(Invited) An Investigation of the InGaAs MOS System for Future High Mobility Channel Applications

Wednesday, October 14, 2015: 15:10
103-B (Phoenix Convention Center)
P. K. Hurley, Y. Gomeniuk, J. Lin, S. Monaghan, I. M. Povey, M. E. Pemble, B. J. Hutchinson (Tyndall National Institute), B. Sheehan (Tyndall National Institute), V. Djara (IBM Zurich Research Laboratory), E. O'Connor (IBM Zurich Research Laboratory), and K. Cherkaoui (Tyndall National Institute, University College Cork)
As silicon devices reach the limit of dimensional scaling there is a growing interest in the use of high electron mobility channels, such as InxGa1-xAs, in conjunction high dielectric constant (high-k) gate oxides for n-channel Metal-Oxide-Semiconductor Field Effect Transistors (MOSFETs) in FinFET structures [1] and in 3D integration schemes [2]. The understanding and control of electrically active defect states at the high-k/InxGa1-xAs interface and of charges within the atomic layer deposited (ALD) high-k films will be essential for the successful implementation of high mobility channel materials in MOSFET or tunnel FET configurations. The objective of this presentation will be to provide an overview of the current understanding of the density and distribution of electrically active defects at the high-k/InGaAs interface and of defect states located in the interfacial oxide transition region which are manifest as accumulation frequency dispersion and capacitance-voltage hysteresis. The presentation will focus on InGaAs with a 53% Indium concentration. The electrically active interface state density distribution is determined from fully fabricated InGaAs MOSFET structures based on the full gate capacitance in conjunction with the Maserjian Y-function and Poisson-Schrodinger simulations [3]. Comparisons to simulations will be discussed in terms of identifying potential candidates for the physical origin of the interface defects. Very significant progress has been made in recent years in the passivation and intrinsic elimination of high-k/In0.53Ga0.47As interface defects to the point where genuine surface inversion for n and p type InGaAs MOS structures can be achieved and this research will be reviewed [4]. The characteristic signatures of capacitance and conductance, which indicate genuine surface inversion for an InGaAs MOS structure in inversion, will also be discussed [5].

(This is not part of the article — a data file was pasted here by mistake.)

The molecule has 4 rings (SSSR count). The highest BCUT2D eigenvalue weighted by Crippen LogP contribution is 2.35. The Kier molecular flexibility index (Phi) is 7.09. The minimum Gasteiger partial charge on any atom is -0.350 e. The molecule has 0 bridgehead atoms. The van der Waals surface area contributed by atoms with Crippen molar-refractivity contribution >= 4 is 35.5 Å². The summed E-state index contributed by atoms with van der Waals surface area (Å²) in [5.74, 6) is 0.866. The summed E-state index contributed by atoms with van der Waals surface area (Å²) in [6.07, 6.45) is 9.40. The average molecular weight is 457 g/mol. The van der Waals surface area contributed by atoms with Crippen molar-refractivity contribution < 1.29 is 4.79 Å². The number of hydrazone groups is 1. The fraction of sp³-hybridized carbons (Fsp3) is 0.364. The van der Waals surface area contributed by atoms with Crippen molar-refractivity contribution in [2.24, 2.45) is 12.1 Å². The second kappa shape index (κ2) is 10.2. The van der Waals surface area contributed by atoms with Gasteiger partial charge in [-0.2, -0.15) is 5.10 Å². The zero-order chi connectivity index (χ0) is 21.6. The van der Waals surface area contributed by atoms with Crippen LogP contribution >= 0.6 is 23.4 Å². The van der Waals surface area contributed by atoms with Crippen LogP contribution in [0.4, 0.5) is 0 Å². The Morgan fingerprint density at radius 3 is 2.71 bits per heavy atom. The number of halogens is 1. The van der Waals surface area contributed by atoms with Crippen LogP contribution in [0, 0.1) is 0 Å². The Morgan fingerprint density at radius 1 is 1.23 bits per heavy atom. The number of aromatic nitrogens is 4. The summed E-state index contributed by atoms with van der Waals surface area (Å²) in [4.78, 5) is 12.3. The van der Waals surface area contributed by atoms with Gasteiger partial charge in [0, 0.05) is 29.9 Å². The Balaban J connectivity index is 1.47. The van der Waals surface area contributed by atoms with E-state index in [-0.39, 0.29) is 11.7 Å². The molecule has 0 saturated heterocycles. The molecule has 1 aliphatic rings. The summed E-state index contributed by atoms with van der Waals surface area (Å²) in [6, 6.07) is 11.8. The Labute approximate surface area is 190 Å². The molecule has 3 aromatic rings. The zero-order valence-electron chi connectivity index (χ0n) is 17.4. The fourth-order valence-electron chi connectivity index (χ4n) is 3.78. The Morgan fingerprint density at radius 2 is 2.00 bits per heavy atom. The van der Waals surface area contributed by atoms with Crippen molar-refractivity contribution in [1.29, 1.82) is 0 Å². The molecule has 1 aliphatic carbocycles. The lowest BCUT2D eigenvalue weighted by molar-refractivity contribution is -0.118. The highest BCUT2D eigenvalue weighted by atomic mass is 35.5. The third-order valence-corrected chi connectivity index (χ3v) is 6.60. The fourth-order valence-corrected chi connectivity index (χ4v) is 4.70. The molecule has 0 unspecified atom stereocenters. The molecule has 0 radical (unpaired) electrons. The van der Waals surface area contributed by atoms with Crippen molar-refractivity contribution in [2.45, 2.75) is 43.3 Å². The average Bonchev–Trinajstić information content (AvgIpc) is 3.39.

While significant attention has been focussed on interface states and fixed charges in the InGaAs MOS system, the issue capacitance-voltage (CV) hysteresis has received relatively little attention to date [4]. This is now becoming a more pressing issue as progress is being made in controlling interface defect levels. Results will be presented covering CV hysteresis for the HfO2/InGaAs and Al2O3/InGaAs MOS structures with a range of high-k oxide thicknesses. The experimental results indicate that the defect states responsible for the hysteresis are located in the oxide transition region near the InGaAs/high-k interface and that engineering of this interface region, which contains native oxides of In, Ga and As, is the key to the control of CV hysteresis and accumulation frequency dispersion [7].  Finally, the presentation will cover the application of CV analysis to the understanding and quantification of charged defect components for InGaAs on insulator structures for 3D integration [8]. 

The authors acknowledge the financial support of Science Foundation Ireland through the INVENT project (SFI/09/IN.1/I2633) and the EU through the project COMPOSE3 (FP7-ICT- 2013-11-619325).

[1] M. Radosavljevic et al., Tech.Dig.-Int. Electron Devices Meet, 126 (2010)

[2] L. Czornomaz, et al., Tech.Dig.-Int. Electron Devices Meet. 6479088, (2012)

[3] V. Djara, et al., Microelectronic Engineering 109 182–188 (2013)

[4] N. Goel, D. et al., Tech. Dig. - Int. Electron Devices Meet. 363, (2008)

[5] É. O’Connor, et al., Appl. Phys Lett 99, 212901 (2011)

[6] Scott Monaghan, et al., IEEE Transaction on Electron Devices,  61, 4176 (2014)

[7] Jun Lin, et al., J. Appl. Phys. 114, 144105 (2013)

[8] K. Cherkaoui et al., Microelectronic Engineering 147 63–66 (2015)